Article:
I don’t usually start with the idea that I am a person of “faith.” I find that a tricky, unhelpful word. It can lead people to think that my religiousness is defined by beliefs, and I find “belief” to be a tricky, unhelpful word. I have a commitment to truth-seeking that goes beyond secular ways because I’ve found that secular ways cannot begin to answer some of the most important questions for me — especially questions about how I shall live. I have a religious practice, or a set of practices. That’s how I think of my Quakerness: I worship with others as part of a Quaker Meeting.

My religious practice has led me to some strong commitments about how to live in the world. Quakers call those commitments “testimonies.” In company with other Quakers, for example, I’m very strongly inclined towards seeing human beings as fundamentally equal — equally deserving of our regard and care, none of us more deserving than any other.

Is that belief in or commitment to equality unusual? Maybe not; most people affirm a belief in equality. But when I am with others and matters of equality come up, I wonder about those who do not have a religious practice or set of beliefs. I know how it is that I believe in equality. I believe in human equality because I believe that God loves each and every human being. Whatever differences there may be among humans in terms of intelligence or strength or accomplishment pale before this God’s-eye view. We are all children of God. For me, that’s the basis. If that is not the basis for equality, what is? Those who are not religious may speak of “dignity” or “human rights” but I wonder what “dignity” means if not some pale description of God’s love. Or I wonder what foundation there may be for “human rights” if not some expectation of God? (If the foundation is seen as human power or human agreement, I am certain the foundation is very weak.)

What do I mean by God? I have no very clear idea. I simply have learned from my religious practice that there is a oneness deep down at the center of things, and that oneness radiates truth and goodness. As Quakers say, I know this experimentally.

My commitment to equality is sufficiently common that I do not believe others would see that commitment as disqualifying for public service. They might see a lack of commitment to equality as disqualifying. The basis of my belief in equality is, today perhaps, somewhat more unusual. Because it leads me to a commitment to equality shared by many/most others, however, I don’t think it would be seen as disqualifying.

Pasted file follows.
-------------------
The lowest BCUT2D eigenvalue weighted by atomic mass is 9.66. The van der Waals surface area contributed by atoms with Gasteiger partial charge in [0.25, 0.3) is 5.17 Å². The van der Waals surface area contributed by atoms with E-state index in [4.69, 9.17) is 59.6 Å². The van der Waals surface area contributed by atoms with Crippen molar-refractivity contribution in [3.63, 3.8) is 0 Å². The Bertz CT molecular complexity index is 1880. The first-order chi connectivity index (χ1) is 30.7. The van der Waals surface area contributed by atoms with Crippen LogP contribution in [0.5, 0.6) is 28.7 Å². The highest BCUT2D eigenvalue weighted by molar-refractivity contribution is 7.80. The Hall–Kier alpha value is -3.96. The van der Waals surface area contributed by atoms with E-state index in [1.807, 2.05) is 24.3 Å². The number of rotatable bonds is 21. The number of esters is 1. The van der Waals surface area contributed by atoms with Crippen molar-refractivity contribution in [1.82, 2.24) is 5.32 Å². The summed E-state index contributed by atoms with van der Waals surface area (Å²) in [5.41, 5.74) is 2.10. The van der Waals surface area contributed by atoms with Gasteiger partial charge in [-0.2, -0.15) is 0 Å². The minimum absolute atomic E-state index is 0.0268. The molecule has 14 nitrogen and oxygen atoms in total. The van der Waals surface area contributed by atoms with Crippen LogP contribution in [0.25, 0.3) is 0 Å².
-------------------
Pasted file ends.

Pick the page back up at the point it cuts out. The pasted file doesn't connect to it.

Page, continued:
A second matter. In company with many other Quakers, I’m a pacifist. (Here’s another view of what that means.) I refuse to resort to physical force or violence in nearly all circumstances. I’m committed to working for just and peaceful resolution of conflicts. This too, for me, is a leading that emerges from my religious practice. This is a commitment that I know is not shared by most others. I’ve had to learn to be comfortable with that, not just with people disagreeing, but also with people misunderstanding what it means and with people being angry with me for turning away from violence.

Is this disqualifying? It certainly would make me cautious about accepting certain appointments. Because the United States does not have a foreign policy that foreswears the use of military force, I would not accept any role that would give me responsibility for the deployment or use of military force. My opposition would be too fundamental. How about another role, one that could never involve my being involved in the use of force. I might not be reluctant, but how about others? I can see that they might be. Understanding that I’m a pacifist could lead them to wonder how weird is he? What other strange beliefs or commitments does he have? And no matter how many questions they asked or how clear and full my answers, they might never be comfortable.